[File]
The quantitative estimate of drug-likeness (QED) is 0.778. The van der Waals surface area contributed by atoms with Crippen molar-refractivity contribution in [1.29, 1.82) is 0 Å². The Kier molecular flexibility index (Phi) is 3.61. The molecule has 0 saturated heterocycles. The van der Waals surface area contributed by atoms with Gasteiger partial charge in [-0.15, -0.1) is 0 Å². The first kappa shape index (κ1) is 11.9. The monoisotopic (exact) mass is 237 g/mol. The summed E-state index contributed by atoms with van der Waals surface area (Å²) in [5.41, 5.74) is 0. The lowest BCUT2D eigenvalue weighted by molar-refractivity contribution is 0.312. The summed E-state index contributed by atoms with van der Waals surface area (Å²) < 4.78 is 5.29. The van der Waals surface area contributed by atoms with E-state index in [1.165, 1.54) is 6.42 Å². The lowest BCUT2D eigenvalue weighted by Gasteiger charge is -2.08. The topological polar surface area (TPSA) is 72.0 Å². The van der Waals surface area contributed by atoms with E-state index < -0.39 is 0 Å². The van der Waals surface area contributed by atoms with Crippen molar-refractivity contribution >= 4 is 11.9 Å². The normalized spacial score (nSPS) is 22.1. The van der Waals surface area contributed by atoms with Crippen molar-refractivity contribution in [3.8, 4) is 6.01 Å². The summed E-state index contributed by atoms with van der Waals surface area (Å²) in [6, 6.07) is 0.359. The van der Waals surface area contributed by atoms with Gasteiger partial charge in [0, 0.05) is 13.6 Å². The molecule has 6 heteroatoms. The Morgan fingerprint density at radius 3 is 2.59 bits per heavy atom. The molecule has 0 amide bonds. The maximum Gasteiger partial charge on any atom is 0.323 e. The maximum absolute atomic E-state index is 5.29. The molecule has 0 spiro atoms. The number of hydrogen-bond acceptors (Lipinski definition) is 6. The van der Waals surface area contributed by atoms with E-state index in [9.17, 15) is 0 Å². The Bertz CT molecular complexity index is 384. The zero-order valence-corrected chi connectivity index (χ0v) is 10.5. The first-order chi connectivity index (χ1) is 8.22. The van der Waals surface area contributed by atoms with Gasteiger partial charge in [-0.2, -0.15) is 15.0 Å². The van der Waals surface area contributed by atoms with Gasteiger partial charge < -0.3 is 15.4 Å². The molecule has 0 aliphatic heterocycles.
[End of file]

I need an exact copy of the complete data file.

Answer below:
The quantitative estimate of drug-likeness (QED) is 0.778. The van der Waals surface area contributed by atoms with Crippen molar-refractivity contribution in [1.29, 1.82) is 0 Å². The Kier molecular flexibility index (Phi) is 3.61. The molecule has 0 saturated heterocycles. The van der Waals surface area contributed by atoms with Gasteiger partial charge in [-0.15, -0.1) is 0 Å². The first kappa shape index (κ1) is 11.9. The monoisotopic (exact) mass is 237 g/mol. The summed E-state index contributed by atoms with van der Waals surface area (Å²) in [5.41, 5.74) is 0. The lowest BCUT2D eigenvalue weighted by molar-refractivity contribution is 0.312. The summed E-state index contributed by atoms with van der Waals surface area (Å²) < 4.78 is 5.29. The van der Waals surface area contributed by atoms with E-state index in [1.165, 1.54) is 6.42 Å². The lowest BCUT2D eigenvalue weighted by Gasteiger charge is -2.08. The topological polar surface area (TPSA) is 72.0 Å². The van der Waals surface area contributed by atoms with E-state index < -0.39 is 0 Å². The van der Waals surface area contributed by atoms with Crippen molar-refractivity contribution >= 4 is 11.9 Å². The normalized spacial score (nSPS) is 22.1. The van der Waals surface area contributed by atoms with Crippen molar-refractivity contribution in [3.8, 4) is 6.01 Å². The summed E-state index contributed by atoms with van der Waals surface area (Å²) in [6, 6.07) is 0.359. The van der Waals surface area contributed by atoms with Gasteiger partial charge in [0, 0.05) is 13.6 Å². The molecule has 6 heteroatoms. The Morgan fingerprint density at radius 3 is 2.59 bits per heavy atom. The molecule has 0 amide bonds. The maximum Gasteiger partial charge on any atom is 0.323 e. The maximum absolute atomic E-state index is 5.29. The molecule has 0 spiro atoms. The number of hydrogen-bond acceptors (Lipinski definition) is 6. The van der Waals surface area contributed by atoms with E-state index in [9.17, 15) is 0 Å². The Bertz CT molecular complexity index is 384. The zero-order valence-corrected chi connectivity index (χ0v) is 10.5. The first-order chi connectivity index (χ1) is 8.22. The van der Waals surface area contributed by atoms with Gasteiger partial charge in [-0.2, -0.15) is 15.0 Å². The van der Waals surface area contributed by atoms with Gasteiger partial charge < -0.3 is 15.4 Å². The molecule has 0 aliphatic heterocycles.